20 questions with food writer and car collector Morgan Murphy
The Steeple Times shares “wit and wisdom”. What’s your guiding force?
Bourbon and bacon, which is, by the way, the title of my next book coming out from Time Inc. next year. No, it’s not a diet book.
“Don’t get even, get medieval” is, in our humble opinion, a great motto. What’s yours?
“Life is too short to be boring”. Also: “Don’t eat food from a box.”
Kerry Katona was considered unacceptable in 2007. Who or what is unacceptable in 2013?
Men who wear a short-sleeved shirt, tie and no jacket. I also find vegetarians unacceptable.
Tony Blair misses being Prime Minister. What do you miss most in your life?
I miss Margaret Thatcher being Prime Minister. She had good hair, like Reagan. I also miss lead. It made gasoline peppier, paint stick to walls and spouses disappear.
What might you swap all your wealth for?
The ability to eat bacon at every meal.
Donald Trump was once a case of: “If you owe the bank a thousand, they close you down; but if you owe the bank a billion, you own the bank”. What’s your view on the banking crisis?
Politicians don’t understand economics. The only thing worse than watching Congress debate economic policy would be playing strip poker with Harry Reid.
What phrase or word do you most loathe?
The warning on my Range Rover that says: “Check dip beam light.” I use all my French when I see that warning. I swear the truck only has three electrical settings: “dim”, “flicker” and “off”. It’s the only vehicle that can hydroplane in its own fluids.
In the UK, some people consider charity to “begin at home”. What’s your view and what causes do you personally support?
I am very passionate about supporting distilleries. I spend a great deal of disposable income on bourbon. Unfortunately it’s not a charity. Yet. I also support the performing arts, the Presbyterian church and my colleges, Birmingham-Southern College and the University of Oxford.
The judge in Law Abiding Citizen states: “I can pretty much do whatever I want” before being blown up whilst answering her mobile phone. What’s your view on the appropriate use of such devices?
I prefer my rotary phone. It has a pleasant ring. It never moves, so is never lost under the couch cushion or in the fridge. It always has a charge. I can use the receiver as a weapon in an emergency. With it, I cannot drunk text my ex or God forbid, use an emoticon.
If you could fill a carriage on The Orient Express, who would be your fellow passengers?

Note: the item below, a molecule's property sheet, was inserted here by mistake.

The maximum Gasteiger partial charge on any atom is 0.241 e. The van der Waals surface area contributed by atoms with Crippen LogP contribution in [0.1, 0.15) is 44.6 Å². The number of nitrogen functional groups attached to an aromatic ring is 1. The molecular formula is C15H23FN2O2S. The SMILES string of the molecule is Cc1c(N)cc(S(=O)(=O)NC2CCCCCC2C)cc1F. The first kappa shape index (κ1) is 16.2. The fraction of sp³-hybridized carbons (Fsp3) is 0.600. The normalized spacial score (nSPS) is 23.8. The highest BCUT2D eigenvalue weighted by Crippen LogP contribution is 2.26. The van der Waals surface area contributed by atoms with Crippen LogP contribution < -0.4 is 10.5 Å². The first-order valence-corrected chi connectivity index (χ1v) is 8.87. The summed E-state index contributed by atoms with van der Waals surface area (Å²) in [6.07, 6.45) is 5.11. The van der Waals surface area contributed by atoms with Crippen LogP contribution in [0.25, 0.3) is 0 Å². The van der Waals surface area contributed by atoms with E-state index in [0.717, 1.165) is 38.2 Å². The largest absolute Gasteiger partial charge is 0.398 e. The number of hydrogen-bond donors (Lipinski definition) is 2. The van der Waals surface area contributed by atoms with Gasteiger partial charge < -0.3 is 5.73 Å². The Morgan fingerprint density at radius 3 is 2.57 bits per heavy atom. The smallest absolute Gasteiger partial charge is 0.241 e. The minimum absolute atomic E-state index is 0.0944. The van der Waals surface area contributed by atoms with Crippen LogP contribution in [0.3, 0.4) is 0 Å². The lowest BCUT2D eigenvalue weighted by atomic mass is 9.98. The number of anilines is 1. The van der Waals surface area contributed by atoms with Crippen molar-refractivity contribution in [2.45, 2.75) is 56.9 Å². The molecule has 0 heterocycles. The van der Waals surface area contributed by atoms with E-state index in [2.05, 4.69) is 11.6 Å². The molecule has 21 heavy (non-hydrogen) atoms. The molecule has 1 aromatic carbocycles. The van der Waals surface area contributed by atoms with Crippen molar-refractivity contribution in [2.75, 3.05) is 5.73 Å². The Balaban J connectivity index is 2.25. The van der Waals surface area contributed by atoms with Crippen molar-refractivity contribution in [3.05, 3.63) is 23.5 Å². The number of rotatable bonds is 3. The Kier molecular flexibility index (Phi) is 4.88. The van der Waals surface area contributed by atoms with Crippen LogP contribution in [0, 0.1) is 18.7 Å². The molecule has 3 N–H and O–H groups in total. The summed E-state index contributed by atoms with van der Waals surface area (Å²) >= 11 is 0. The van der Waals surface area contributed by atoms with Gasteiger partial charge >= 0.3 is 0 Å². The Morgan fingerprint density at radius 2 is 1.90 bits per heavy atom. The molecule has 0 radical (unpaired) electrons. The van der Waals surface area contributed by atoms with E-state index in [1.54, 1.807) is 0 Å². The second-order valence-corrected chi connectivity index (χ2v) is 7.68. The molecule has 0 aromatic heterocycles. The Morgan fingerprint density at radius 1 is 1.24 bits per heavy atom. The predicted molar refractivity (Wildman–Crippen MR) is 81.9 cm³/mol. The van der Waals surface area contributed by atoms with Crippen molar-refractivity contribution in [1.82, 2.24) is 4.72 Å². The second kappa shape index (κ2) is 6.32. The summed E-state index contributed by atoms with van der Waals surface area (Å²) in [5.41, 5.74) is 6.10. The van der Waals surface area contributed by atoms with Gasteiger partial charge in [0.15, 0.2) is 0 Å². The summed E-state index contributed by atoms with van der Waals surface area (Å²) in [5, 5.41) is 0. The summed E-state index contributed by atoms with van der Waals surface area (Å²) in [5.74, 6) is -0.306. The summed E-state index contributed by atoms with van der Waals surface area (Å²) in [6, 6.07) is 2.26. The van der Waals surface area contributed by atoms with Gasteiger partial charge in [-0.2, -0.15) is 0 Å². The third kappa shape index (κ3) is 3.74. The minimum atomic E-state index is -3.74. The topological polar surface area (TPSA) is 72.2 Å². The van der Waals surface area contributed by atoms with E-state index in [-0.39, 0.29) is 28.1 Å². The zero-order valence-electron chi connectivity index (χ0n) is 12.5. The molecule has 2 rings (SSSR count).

Oh, it would be a fabulous party: The Sports Illustrated Swimsuit Edition models, Pappy Van Winkle, Heston Blumenthal (with duck) and F. Scott Fitzgerald.
If you were unfortunate enough to end up on death row, what would be your last meal and where would you eat it?
My mother’s succotash and cornbread. I’d like to eat it at The Savoy Bar since Britain hasn’t had the death penalty in years.
What time is it acceptable to consume the first drink of the day?
Fifteen minutes after one’s last cup of coffee.
A Negroni, a martini or a cup of tea?
Martini, up. And I loathe bartenders who ask, “gin martini?” How redundant. Yes, gin. Vodka is vulgar.
Whose parties do you enjoy the most and why?
I love Christmas parties. I’m a huge fan of fir trees, carols, roaring fires, twinkly lights, eggnog and women in angora sweaters under mistletoe.
Who is the most positive person you know?
My auntie Peggy, who is 88, Scottish, and currently adhering to a strict diet of gin and olives. Her motto: “If it makes your life easier, do it”.
What’s your most guilty pleasure?
You think I’m going to tell you that in an international magazine? No, sir.
If a tattoo were to sum you up, what would it be of?
Why are tattoos suddenly so cool? Every girl I know has a tattoo now. I’m a Navy officer. I see a tattoo and think: burley enlisted guy; I do not think sexy. That said, I’d get a hula girl on my bicep. Or maybe a sailing ship in full broadside.
If you were a car, what marque would you be?
A Morgan, obviously. It has my name all over it. It’s made by guys named “Nigel” and “Godfrey” in a factory that looks like its straight out of a Charles Dickens’ novel. Luxury is limited to leather seating and a radio – everything else is superfluous. Outwardly the styling may be distinguished and formal, but underneath lies the heart of a true sports car. Interpret that how you will.
Cilla Black presented Surprise, Surprise. Tell us the most surprising thing about you.
I have two medals for marksmanship and fought in Afghanistan. For some reason people don’t think a food critic can be lethal. Then again, they haven’t tried my cooking.
What’s currently sitting on your mantelpiece?
A bottle of Blanton’s bourbon, a few Dunhill cigars, Kerry Katona in an angora sweater and the original hood ornament from my car: “The Duchess”.
Morgan Murphy is based in Birmingham, Alabama and often called “America’s funniest food critic”. He a lieutenant commander in the U.S. Navy Reserve and an “avid car collector”. His collection has variously included the 1941 Cadillac designed for the Duke and Duchess of Windsor and his books have numbered I Love You – Now Hush, Off the Eaten Path and Off the Eaten Path: Second Helpings. Murphy regularly writes for Vanity Fair, Forbes, Esquire, Garden Design, Harper’s Bazaar and The New York Post.
Follow him on Twitter @_MorganMurphy.
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